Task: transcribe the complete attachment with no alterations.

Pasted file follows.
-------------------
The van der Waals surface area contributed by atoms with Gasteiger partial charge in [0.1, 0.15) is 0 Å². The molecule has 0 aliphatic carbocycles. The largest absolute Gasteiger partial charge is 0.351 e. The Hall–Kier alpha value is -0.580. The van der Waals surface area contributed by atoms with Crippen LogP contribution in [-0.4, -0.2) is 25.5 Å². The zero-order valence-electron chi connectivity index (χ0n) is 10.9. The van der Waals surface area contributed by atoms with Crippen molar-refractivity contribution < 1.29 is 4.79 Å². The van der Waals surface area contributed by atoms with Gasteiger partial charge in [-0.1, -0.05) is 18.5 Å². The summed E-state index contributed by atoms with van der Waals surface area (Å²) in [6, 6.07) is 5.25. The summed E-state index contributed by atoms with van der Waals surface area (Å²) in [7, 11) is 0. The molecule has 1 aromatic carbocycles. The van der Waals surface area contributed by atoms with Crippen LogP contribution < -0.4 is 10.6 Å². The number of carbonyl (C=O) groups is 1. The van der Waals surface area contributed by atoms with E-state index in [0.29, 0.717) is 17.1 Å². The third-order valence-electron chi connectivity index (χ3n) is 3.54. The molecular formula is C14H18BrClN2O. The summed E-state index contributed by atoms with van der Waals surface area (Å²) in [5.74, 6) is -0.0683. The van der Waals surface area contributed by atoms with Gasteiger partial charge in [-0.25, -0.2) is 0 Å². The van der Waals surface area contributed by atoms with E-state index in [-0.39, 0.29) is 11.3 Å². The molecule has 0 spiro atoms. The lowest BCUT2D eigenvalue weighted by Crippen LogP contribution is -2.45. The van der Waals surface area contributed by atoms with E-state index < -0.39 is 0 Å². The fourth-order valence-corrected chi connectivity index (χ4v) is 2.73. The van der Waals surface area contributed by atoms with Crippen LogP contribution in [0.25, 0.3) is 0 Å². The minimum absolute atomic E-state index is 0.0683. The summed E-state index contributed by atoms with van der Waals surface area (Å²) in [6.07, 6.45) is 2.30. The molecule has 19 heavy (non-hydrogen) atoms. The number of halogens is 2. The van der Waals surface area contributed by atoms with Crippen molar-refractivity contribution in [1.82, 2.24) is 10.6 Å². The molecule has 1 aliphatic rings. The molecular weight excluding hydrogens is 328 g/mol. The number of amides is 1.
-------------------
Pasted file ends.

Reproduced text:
The van der Waals surface area contributed by atoms with Gasteiger partial charge in [0.1, 0.15) is 0 Å². The molecule has 0 aliphatic carbocycles. The largest absolute Gasteiger partial charge is 0.351 e. The Hall–Kier alpha value is -0.580. The van der Waals surface area contributed by atoms with Crippen LogP contribution in [-0.4, -0.2) is 25.5 Å². The zero-order valence-electron chi connectivity index (χ0n) is 10.9. The van der Waals surface area contributed by atoms with Crippen molar-refractivity contribution < 1.29 is 4.79 Å². The van der Waals surface area contributed by atoms with Gasteiger partial charge in [-0.1, -0.05) is 18.5 Å². The summed E-state index contributed by atoms with van der Waals surface area (Å²) in [6, 6.07) is 5.25. The summed E-state index contributed by atoms with van der Waals surface area (Å²) in [7, 11) is 0. The molecule has 1 aromatic carbocycles. The van der Waals surface area contributed by atoms with Crippen LogP contribution < -0.4 is 10.6 Å². The number of carbonyl (C=O) groups is 1. The van der Waals surface area contributed by atoms with E-state index in [0.29, 0.717) is 17.1 Å². The third-order valence-electron chi connectivity index (χ3n) is 3.54. The molecular formula is C14H18BrClN2O. The summed E-state index contributed by atoms with van der Waals surface area (Å²) in [5.74, 6) is -0.0683. The van der Waals surface area contributed by atoms with Gasteiger partial charge in [-0.25, -0.2) is 0 Å². The van der Waals surface area contributed by atoms with E-state index in [-0.39, 0.29) is 11.3 Å². The molecule has 0 spiro atoms. The lowest BCUT2D eigenvalue weighted by Crippen LogP contribution is -2.45. The van der Waals surface area contributed by atoms with E-state index < -0.39 is 0 Å². The fourth-order valence-corrected chi connectivity index (χ4v) is 2.73. The van der Waals surface area contributed by atoms with Crippen LogP contribution in [0.25, 0.3) is 0 Å². The minimum absolute atomic E-state index is 0.0683. The summed E-state index contributed by atoms with van der Waals surface area (Å²) in [6.07, 6.45) is 2.30. The molecule has 19 heavy (non-hydrogen) atoms. The number of halogens is 2. The van der Waals surface area contributed by atoms with Crippen molar-refractivity contribution in [1.82, 2.24) is 10.6 Å². The molecule has 1 aliphatic rings. The molecular weight excluding hydrogens is 328 g/mol. The number of amides is 1.